Around the 1860s about 95% of the Redwood Forests were cut down for lumber, to be used by ranchers, developers, and loggers.
John Muir, a disrupter of that time, as well as a naturalist, author, philosopher, and early advocate for all things nature, saw this problem and took action.
As passionate as he was about preserving nature, he needed help.
His beautiful essays, poems, and pictures of the Yosemite Valley caught the attention of President, Theodore “Teddy” Roosevelt.
When Roosevelt was 25, his mother and wife fell ill. They ended up dying on the same day. To this, he said, “The light has gone out of my life.”
He took his grief, pain, and turmoil into nature’s abode and noticed its power to heal.
In 1903, Roosevelt visited Muir in the Yosemite Valley where they camped for three days.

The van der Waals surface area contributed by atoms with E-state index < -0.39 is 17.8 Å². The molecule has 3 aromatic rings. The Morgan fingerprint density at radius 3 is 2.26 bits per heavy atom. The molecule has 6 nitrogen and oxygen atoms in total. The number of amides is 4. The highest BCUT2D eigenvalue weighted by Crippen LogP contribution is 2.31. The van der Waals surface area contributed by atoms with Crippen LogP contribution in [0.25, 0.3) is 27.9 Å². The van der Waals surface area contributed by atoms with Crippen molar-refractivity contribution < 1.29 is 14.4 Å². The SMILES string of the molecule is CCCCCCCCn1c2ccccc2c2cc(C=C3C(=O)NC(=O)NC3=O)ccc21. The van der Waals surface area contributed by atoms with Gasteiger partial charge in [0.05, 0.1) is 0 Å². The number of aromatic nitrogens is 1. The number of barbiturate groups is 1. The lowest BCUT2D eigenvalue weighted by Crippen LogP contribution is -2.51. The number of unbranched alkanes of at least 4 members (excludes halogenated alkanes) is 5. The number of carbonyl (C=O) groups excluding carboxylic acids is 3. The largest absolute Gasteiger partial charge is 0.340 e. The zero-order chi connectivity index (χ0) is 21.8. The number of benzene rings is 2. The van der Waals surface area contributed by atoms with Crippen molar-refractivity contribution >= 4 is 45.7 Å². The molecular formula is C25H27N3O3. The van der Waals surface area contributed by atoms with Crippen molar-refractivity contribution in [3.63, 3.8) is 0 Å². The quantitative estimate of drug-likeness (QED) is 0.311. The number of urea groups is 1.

Their time together marked the catalyst of the National Parks Service.
The pandemic has halted our lives in many ways, but thankfully many National, State, and local parks are still open.
While technology has afforded us many comforts, it fails in comparison to the clarity and clairvoyance that nature can offer us.
I encourage you to walk with nature. It has something to offer that is unique to you.
She will make you feel something that nothing else can even begin to imagine.
Breath in the fresh air. Let it encapsulate every fiber of your being.
Touch the trees, lend them your ear, and hear their sage voices. They are like us, more than we know.
Hear the birds sing, and listen to the song as nature plays her silent tune and strums everything that is living.
“Into the forest, I go. I lose my mind and find my soul.” — John Muir
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